by Gareth Negus

Filming Shakespeare successfully is a bit of a trick, especially if you want to reach an audience who would normally run screaming from the idea of watching a 16th century play in a theatre. Not only do you face the challenge of transferring a work from one medium to another, but of encouraging the audience to see past the artificial language and view the play in a contemporary light. Do you keep the story in its original period, or go for a modern setting? Do you favour fidelity to the text, or do you give yourself license to chop and change scenes and dialogue to keep things moving?

Get it wrong, and you have a film like Julie Taymor’s the Tempest (2010), in which actors wander on, do their party piece, and then wander off stage again without any sense of how they are relating to the other characters in the story. Get it right, and you have something like Baz Luhrmann’s version of Romeo + Juliet (1996), a thrillingly modern crowd-pleaser that remains faithful to the source.
Ralph Fiennes’ Coriolanus starts out in one school, but slides toward the other. I’d been anticipating something akin to Richard Loncraine’s Nazi-themed version of Richard III (1996) starring, and co-written by, Ian McKellen; in fact, the film does show a Luhrmann influence. It’s easy to see why Coriolanus would attract an actor turned director, with its opportunity for a big central performance, but Fiennes hasn’t picked the easiest of plays to adapt; it offers neither the crowd pleasing fun of the comedies, or the opportunity for the good cathartic cry presented by the end of Romeo and Juliet. Its lead character is also fundamentally unsympathetic: he’s self-absorbed, seems to be constantly cross, and is really only good at fighting.

Caius Martius Coriolanus (Fiennes) is a Roman general who has won numerous victories on the battlefield. When he decides to stand as consul, his reluctance to curry favour with the general public means his political enemies can easily portray him as a traitor to the people, and he is hounded out of Rome. Bitter, he plots a bloody comeback.

The film is set in the present day, but not any identifiable country. Though we’re told we’re in Rome, it does not resemble the Rome of modern Italy (the film was shot in Serbia). Accents vary: the citizenry is played by local actors, whose Eastern European accents contrast with the RP ones of Fiennes and Vanessa Redgrave. You might assume that this is to illustrate the class divide, but James Nesbitt’s Irish tones seem to dispel that theory.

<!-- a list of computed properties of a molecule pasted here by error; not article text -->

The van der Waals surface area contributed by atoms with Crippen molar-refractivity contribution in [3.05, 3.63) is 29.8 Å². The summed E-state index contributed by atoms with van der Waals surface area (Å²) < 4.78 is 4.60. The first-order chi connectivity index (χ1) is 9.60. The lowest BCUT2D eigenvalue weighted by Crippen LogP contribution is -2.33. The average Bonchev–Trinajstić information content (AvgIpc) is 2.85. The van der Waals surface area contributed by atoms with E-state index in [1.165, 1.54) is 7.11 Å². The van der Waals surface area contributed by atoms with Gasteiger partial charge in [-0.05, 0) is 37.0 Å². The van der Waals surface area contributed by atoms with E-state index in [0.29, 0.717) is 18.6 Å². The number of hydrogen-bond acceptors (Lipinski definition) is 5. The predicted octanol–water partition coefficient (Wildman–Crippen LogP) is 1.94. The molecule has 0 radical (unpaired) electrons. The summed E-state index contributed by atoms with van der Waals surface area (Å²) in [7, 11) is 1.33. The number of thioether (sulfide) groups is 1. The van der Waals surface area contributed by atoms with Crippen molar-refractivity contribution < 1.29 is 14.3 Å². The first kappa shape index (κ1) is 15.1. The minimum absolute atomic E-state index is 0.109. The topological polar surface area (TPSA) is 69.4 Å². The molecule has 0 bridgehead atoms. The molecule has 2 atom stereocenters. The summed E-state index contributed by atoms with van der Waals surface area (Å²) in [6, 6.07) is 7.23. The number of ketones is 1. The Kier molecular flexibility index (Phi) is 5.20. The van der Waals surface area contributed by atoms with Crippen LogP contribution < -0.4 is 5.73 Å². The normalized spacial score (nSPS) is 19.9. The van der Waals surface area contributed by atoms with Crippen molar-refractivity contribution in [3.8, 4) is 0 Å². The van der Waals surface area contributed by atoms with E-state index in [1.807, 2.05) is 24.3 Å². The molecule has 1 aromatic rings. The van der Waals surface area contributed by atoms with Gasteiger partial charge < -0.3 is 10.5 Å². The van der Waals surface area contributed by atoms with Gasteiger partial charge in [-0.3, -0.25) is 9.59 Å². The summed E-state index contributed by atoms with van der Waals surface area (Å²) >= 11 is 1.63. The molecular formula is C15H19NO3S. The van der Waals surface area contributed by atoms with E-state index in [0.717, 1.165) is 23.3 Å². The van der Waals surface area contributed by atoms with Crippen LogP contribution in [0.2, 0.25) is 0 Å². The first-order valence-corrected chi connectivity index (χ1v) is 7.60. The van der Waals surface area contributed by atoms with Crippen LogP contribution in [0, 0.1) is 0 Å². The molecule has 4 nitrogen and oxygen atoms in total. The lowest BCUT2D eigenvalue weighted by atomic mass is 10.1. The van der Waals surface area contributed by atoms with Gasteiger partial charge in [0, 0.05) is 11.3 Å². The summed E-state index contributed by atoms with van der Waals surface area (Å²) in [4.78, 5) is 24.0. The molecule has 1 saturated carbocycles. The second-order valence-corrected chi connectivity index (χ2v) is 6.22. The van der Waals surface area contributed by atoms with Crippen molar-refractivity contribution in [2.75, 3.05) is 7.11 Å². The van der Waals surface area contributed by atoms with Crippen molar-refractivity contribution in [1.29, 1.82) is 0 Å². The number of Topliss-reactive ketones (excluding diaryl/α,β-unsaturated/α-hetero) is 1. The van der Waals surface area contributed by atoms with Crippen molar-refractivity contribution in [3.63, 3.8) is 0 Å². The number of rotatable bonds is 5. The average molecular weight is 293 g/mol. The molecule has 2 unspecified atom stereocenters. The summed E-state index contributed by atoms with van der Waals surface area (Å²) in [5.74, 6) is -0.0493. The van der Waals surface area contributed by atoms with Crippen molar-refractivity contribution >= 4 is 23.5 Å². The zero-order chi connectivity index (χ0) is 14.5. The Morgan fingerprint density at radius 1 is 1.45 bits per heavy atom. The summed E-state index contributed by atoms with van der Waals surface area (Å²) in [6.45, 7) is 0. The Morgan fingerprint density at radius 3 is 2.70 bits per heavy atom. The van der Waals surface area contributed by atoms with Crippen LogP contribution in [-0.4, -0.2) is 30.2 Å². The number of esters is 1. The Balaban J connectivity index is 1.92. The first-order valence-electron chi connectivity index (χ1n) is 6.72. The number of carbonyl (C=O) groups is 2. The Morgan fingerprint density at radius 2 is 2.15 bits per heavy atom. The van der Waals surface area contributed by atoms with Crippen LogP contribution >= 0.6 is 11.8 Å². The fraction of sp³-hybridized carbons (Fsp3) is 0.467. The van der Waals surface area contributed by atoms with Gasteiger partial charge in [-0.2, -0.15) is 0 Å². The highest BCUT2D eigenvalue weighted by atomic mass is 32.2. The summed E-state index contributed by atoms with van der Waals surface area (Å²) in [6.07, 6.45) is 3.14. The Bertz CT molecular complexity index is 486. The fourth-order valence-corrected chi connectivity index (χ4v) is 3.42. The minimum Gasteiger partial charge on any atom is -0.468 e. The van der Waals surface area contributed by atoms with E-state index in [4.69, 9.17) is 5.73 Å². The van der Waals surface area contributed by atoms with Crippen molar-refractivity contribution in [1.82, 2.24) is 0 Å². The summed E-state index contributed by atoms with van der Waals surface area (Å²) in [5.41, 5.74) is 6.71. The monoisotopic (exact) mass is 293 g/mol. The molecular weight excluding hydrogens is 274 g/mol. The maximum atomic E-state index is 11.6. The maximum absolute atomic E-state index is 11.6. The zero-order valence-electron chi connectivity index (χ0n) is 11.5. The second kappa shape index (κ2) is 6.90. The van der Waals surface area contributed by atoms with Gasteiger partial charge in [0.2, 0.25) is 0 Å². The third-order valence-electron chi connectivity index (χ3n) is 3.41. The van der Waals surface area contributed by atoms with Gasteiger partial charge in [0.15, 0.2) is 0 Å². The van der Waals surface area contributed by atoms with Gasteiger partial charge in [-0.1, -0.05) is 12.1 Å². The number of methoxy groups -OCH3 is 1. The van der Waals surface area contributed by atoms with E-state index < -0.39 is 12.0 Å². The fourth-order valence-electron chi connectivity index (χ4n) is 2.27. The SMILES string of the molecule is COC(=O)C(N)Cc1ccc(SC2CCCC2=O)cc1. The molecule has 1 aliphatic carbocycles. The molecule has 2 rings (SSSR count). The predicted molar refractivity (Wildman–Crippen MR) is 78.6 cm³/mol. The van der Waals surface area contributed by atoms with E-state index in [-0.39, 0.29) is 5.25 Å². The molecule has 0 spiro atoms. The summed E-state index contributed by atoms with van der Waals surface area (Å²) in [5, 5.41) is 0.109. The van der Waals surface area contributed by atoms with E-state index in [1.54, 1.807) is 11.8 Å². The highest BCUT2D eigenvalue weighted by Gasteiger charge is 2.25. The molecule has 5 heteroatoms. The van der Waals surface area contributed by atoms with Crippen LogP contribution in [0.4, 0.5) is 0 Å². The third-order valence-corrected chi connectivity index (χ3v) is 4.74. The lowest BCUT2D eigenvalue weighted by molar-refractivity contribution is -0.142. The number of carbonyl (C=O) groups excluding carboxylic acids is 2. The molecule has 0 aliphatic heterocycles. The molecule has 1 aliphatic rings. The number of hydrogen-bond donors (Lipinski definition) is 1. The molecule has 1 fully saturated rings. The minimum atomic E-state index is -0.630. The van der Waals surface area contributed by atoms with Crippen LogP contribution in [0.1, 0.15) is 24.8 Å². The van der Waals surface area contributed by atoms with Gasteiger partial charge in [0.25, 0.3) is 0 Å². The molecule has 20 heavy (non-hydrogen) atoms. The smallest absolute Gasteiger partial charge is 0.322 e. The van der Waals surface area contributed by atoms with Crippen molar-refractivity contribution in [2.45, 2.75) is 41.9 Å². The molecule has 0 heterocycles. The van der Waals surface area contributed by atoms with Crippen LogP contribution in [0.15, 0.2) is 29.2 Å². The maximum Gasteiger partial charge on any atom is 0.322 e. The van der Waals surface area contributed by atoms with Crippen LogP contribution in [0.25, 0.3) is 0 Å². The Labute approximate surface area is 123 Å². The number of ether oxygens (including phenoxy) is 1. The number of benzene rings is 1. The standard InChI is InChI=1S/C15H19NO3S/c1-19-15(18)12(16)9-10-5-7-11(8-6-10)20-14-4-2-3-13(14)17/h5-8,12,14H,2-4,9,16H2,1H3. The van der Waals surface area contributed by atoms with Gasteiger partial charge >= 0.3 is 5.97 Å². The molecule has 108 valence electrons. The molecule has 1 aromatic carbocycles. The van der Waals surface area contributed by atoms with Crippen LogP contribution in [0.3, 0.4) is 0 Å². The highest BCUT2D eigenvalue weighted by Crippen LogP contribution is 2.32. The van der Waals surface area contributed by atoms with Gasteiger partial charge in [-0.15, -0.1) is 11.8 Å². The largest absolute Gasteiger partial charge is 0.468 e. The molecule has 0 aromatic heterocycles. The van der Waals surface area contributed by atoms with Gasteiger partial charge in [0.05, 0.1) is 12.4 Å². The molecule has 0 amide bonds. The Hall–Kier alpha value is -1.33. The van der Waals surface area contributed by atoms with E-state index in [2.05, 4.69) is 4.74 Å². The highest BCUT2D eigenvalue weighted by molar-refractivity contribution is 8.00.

For the first third of the film I thought we were looking at a masterpiece. Characters are introduced swiftly, the background is briskly filled in by extracts from TV news reports, and the battle scenes are excitingly shot in a manner reminiscent of the Hurt Locker (2008) (the films share not only Fiennes, but cinematographer Barry Ackroyd). Several scenes in Act I are cut together, taking us from Martius’ battle against the Volces forces to his family back in Rome. This section culminates in a duel between Martius and his arch-foe, Tullus Aufidius (Gerard Butler).

But after that, as the focus shifts to political battles, the pace begins to slow and Fiennes’ inventiveness seems to dry up. A great deal of the second half of the film is shot in close up, or extreme close up. I usually like to sit in the front third of the cinema and get immersed; on this occasion I regretted it, as immersion in Fiennes’ nostrils was not what I had in mind, and I found myself longing for some wider shots just to give my eyes a rest.

Ultimately, I was forced to conclude that as a director, Fiennes seems a little heavily influenced by a handful of films and doesn’t bring anything identifiably his own to the film. Though the use of news reports to replace the minor characters is done exceptionally well (there’s a great appearance by a Jon Snow, who manages to make his scene sound both like Shakespeare and like TV news) it’s noticeable that nobody in this modern city uses Twitter, even though mobile phones are much in evidence. There’s no particular shame in that; it is, after all, Fiennes’ first film as director; and as a director of actors, he proves to be first rate. Not only is his own performance excellent (I was only reminded of Voldemort once), most of his co-stars are as well, in particular Vanessa Redgrave as Volumnia. Even Gerard Butler, an actor I swore off after Phantom of the Opera, is tolerable, and the surprisingly large number of people who appear to like him will presumably rate him even more highly.

Coriolanus is not one of Shakespeare’s better known works, and it is certainly of more value to have a decent film version of it rather than another Hamlet. I have no doubt that it will be welcomed by Shakespeare buffs and critics. For general cinemagoers though, the wordy second half may well prove to be too much; at the sparsely-attended screening I was at, there were almost twenty walkouts.

Uncle Frank writes about film here.

Coriolanus is on general release.

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